Months of characteristic doggedness paid off last week for Rep. Jeff Flake (R-Ariz.) when he appeared to accomplish a feat his own leaders have struggled to match: backing a muscular Democratic majority into a corner, then getting it to fold.
Aiming to head off Flakes latest attempt to force an ethics committee investigation of the defunct lobbying firm PMA Group and its ties to senior Democrats, the majority on Wednesday overwhelmingly called for the ethics panel to disclose whether it is probing the matter.
Flake could have declared victory and moved on. Instead, the anti-earmark crusader, who has carved out a niche as an equal-opportunity antagonist on the issue of targeted spending provisions, said he is just getting started.
The endgame was never just to have the ethics committee investigate, Flake said. The endgame is to stop this practice of allowing individual Members to award no-bid contracts to their campaign contributors, and until that practice stops, weve got to move ahead.
With the appropriations season humming to life, Flake and his staff are combing through lists of earmark requests to identify projects he hopes to challenge on the House floor.
Last week, he sent a letter to the Committee on Standards of Official Conduct asking it to make clear that campaign contributions constitute a financial interest for lawmakers requesting earmarks. He said he will push the change through legislation if the panel is unreceptive.
And, with Rep. Ron Kind (D-Wis.), Flake is trying to drum up support for what would amount to a game-changer for earmarking: altogether banning projects for private companies.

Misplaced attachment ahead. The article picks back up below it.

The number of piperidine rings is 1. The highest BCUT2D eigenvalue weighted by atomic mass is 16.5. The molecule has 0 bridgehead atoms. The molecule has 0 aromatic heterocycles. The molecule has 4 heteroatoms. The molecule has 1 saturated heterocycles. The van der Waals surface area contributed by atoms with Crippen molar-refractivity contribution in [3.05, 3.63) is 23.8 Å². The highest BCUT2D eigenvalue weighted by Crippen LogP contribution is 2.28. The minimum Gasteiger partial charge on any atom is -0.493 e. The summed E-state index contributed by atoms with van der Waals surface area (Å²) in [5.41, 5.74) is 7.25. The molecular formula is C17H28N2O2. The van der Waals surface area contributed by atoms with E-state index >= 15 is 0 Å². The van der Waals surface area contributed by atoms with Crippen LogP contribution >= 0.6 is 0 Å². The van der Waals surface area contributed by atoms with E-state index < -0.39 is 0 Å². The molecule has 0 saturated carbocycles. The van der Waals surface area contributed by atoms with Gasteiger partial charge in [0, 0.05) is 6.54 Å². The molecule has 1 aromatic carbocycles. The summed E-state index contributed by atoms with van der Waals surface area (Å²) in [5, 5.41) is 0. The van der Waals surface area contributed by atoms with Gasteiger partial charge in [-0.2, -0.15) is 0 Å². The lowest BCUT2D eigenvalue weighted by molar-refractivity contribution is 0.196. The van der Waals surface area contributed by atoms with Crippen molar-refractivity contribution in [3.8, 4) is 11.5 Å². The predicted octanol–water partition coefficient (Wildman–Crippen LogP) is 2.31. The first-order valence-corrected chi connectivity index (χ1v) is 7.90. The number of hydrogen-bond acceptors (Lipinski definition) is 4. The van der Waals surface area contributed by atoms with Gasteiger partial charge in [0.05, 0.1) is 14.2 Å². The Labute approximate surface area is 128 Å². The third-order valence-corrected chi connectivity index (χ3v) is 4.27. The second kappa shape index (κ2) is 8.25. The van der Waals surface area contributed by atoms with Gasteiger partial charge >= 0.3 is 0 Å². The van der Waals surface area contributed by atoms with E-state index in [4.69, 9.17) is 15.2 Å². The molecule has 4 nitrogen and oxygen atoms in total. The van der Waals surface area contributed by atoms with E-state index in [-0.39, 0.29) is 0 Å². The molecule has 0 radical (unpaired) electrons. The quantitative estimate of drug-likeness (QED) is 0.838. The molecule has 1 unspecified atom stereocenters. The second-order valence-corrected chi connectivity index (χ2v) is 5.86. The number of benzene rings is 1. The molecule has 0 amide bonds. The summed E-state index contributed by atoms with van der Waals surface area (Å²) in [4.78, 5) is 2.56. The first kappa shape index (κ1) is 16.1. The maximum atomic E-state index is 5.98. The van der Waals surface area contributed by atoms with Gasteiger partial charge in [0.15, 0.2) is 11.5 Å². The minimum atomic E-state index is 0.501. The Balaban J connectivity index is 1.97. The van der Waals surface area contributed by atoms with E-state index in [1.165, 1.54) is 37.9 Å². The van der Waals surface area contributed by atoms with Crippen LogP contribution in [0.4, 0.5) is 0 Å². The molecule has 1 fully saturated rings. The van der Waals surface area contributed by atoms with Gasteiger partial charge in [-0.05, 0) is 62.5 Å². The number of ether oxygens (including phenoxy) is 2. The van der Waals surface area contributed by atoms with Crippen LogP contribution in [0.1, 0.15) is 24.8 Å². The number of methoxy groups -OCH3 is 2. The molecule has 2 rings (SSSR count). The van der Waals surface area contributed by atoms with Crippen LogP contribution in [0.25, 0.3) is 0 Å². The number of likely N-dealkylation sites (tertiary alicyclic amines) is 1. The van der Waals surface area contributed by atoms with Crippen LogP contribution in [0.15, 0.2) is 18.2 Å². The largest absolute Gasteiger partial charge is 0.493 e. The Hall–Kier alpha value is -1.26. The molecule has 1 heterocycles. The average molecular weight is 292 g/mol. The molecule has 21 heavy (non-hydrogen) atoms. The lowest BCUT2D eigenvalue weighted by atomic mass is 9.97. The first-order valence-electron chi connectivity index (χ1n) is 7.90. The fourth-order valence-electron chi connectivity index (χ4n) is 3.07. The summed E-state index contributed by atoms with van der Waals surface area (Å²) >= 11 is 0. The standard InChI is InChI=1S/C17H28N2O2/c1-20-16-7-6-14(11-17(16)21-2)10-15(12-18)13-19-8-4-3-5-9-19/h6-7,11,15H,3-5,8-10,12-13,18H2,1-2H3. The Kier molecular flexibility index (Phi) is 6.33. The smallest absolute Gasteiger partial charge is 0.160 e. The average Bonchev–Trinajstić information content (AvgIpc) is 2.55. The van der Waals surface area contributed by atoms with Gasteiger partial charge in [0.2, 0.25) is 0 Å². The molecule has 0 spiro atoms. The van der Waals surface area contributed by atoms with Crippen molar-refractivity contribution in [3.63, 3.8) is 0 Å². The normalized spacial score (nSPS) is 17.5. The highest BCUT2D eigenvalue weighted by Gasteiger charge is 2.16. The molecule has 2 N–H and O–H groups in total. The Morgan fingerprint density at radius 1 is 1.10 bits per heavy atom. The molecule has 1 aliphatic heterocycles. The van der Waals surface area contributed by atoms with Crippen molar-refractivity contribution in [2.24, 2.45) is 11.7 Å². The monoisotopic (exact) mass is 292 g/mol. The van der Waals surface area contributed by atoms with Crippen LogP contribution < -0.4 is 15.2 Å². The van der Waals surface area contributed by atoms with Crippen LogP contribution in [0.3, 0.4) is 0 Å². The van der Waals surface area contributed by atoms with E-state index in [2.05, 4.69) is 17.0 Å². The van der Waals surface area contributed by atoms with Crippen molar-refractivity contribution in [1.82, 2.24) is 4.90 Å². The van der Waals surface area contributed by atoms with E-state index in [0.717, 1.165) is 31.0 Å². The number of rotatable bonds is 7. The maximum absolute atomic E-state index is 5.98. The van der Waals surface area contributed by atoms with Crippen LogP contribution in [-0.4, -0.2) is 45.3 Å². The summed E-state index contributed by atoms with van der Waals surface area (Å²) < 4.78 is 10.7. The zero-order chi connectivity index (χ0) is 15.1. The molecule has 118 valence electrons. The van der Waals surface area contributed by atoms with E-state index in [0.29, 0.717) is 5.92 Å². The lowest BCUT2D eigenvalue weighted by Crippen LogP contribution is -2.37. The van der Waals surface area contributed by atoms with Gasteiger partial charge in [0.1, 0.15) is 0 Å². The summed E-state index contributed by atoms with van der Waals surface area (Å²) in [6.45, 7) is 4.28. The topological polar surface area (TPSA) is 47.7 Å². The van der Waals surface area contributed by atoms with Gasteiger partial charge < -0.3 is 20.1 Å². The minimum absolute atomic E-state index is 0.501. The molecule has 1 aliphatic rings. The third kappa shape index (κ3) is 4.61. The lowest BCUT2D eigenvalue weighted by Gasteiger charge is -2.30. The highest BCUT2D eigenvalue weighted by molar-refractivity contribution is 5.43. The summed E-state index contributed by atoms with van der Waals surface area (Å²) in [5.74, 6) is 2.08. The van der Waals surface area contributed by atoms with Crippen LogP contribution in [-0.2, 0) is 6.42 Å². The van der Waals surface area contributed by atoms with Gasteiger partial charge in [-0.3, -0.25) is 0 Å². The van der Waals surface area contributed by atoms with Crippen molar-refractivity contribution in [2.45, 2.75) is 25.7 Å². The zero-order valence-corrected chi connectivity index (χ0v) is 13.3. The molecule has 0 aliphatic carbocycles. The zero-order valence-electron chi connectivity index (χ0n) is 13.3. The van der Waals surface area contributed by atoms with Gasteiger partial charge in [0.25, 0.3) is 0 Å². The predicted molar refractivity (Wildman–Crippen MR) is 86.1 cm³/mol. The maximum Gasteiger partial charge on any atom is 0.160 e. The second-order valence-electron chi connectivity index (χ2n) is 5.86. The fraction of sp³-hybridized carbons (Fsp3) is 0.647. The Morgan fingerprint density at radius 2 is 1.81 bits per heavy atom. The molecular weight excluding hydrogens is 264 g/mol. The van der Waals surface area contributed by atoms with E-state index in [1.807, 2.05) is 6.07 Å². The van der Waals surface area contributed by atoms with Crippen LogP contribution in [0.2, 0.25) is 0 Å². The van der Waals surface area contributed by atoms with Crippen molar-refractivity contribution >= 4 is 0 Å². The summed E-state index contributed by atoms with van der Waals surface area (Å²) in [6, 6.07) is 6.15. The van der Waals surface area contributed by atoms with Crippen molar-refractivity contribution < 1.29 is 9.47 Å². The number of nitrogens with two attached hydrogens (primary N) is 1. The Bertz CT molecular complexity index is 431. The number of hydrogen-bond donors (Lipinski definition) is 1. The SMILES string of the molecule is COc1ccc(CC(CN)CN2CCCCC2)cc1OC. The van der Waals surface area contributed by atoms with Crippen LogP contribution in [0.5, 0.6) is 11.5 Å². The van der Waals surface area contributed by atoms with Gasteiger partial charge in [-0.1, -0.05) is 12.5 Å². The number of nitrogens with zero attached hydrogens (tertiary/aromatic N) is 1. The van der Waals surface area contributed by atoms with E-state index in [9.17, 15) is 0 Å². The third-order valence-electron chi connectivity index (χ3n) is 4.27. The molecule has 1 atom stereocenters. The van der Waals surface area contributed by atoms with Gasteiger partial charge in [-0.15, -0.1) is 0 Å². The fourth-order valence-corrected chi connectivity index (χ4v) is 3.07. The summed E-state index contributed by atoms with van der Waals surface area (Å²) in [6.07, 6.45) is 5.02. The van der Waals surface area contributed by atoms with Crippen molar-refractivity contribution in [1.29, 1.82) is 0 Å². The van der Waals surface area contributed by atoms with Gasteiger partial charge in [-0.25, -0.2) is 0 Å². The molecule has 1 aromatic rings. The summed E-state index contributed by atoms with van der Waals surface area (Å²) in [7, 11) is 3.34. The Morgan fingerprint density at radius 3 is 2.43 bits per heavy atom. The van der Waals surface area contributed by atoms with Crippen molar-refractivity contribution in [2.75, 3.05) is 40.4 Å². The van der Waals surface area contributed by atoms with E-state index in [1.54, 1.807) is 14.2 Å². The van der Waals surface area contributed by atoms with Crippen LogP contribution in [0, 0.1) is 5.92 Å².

And as for the PMA scandal, the five-term Arizonan said the effect of the Democrats move last week remains to be seen. Flake joined Republican leaders in criticizing Democrats for simply referring their measure to the ethics committee instead of approving it outright and forcing the panel to disclose within 45 days whether it has taken action in the case.
Democrats acknowledged their move does not require the panel to act, but they argued it sent an unmistakable signal. The procedure may seem odd, but there is no doubt that the message was very clear, House Majority Leader Steny Hoyer (D-Md.) told reporters Thursday. And the message is: This is a serious matter raising serious questions and ought to be looked at.
Flake, for the time being, appears willing to take Hoyer at his word. He consulted with Hoyer twice over the past several months to discuss the issue and described him as seeming at least sympathetic to what Im doing.
In the wake of the Democratic gambit last week, Flake pulled his ninth attempt at forcing an investigation. But he said he is not yet sure how long he will hold his fire.
Well see, he said. If the ethics committee does not act pretty soon, or if he hears Democratic leaders backtracking on their call for action, he said he would consider offering the Democrats own resolution himself, without the 45-day grace period.
Assisting his effort is the fact that the scandal itself has now built up a head of steam. Flake launched his push in late February after the revelations that PMA and a Pennsylvania contractor backed by Rep. John Murtha (D-Pa.) were raided by federal investigators. The lawmaker pealed off a steadily increasing number of Democrats as the scandal continued to make headlines. The most explosive yet came over the Memorial Day recess when Rep. Peter Visclosky (D-Ind.), a close Murtha ally, acknowledged that his offices and some staffers had been subpoenaed as part of a federal grand jury probe of the firm and its ties to lawmakers.
Roll Call has launched a new feature, Hill Navigator, to advise congressional staffers and would-be staffers on how to manage workplace issues on Capitol Hill. Please send us your questions anything from office etiquette, to handling awkward moments, to what happens when the work life gets too personal. Submissions will be treated anonymously.